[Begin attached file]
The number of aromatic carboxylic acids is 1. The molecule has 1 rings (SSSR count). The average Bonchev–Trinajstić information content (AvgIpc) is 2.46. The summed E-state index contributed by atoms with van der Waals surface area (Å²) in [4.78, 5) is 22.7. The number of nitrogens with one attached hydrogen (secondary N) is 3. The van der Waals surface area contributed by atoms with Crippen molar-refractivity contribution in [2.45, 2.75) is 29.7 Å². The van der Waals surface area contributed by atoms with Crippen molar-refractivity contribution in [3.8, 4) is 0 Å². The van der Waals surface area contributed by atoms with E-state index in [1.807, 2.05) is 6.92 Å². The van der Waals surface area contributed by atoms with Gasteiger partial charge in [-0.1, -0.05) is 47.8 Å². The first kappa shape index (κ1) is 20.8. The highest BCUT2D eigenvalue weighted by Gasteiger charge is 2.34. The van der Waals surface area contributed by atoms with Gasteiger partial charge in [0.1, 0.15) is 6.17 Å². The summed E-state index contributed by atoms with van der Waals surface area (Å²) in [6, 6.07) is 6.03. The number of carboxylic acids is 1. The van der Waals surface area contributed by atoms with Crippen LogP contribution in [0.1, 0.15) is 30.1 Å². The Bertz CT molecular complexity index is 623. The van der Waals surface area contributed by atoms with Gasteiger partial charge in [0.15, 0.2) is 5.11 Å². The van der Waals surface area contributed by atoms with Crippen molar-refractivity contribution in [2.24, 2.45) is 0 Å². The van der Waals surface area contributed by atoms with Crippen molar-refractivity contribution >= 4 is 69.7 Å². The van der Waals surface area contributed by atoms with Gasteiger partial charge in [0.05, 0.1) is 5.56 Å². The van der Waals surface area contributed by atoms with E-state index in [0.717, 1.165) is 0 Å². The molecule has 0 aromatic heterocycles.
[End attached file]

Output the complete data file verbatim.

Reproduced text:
The number of aromatic carboxylic acids is 1. The molecule has 1 rings (SSSR count). The average Bonchev–Trinajstić information content (AvgIpc) is 2.46. The summed E-state index contributed by atoms with van der Waals surface area (Å²) in [4.78, 5) is 22.7. The number of nitrogens with one attached hydrogen (secondary N) is 3. The van der Waals surface area contributed by atoms with Crippen molar-refractivity contribution in [2.45, 2.75) is 29.7 Å². The van der Waals surface area contributed by atoms with Crippen molar-refractivity contribution in [3.8, 4) is 0 Å². The van der Waals surface area contributed by atoms with E-state index in [1.807, 2.05) is 6.92 Å². The van der Waals surface area contributed by atoms with Gasteiger partial charge in [-0.1, -0.05) is 47.8 Å². The first kappa shape index (κ1) is 20.8. The highest BCUT2D eigenvalue weighted by Gasteiger charge is 2.34. The van der Waals surface area contributed by atoms with Gasteiger partial charge in [0.1, 0.15) is 6.17 Å². The summed E-state index contributed by atoms with van der Waals surface area (Å²) in [6, 6.07) is 6.03. The number of carboxylic acids is 1. The van der Waals surface area contributed by atoms with Crippen LogP contribution in [0.1, 0.15) is 30.1 Å². The Bertz CT molecular complexity index is 623. The van der Waals surface area contributed by atoms with Gasteiger partial charge in [0.15, 0.2) is 5.11 Å². The van der Waals surface area contributed by atoms with Crippen molar-refractivity contribution in [2.24, 2.45) is 0 Å². The van der Waals surface area contributed by atoms with Crippen molar-refractivity contribution >= 4 is 69.7 Å². The van der Waals surface area contributed by atoms with Gasteiger partial charge in [0.05, 0.1) is 5.56 Å². The van der Waals surface area contributed by atoms with E-state index in [0.717, 1.165) is 0 Å². The molecule has 0 aromatic heterocycles.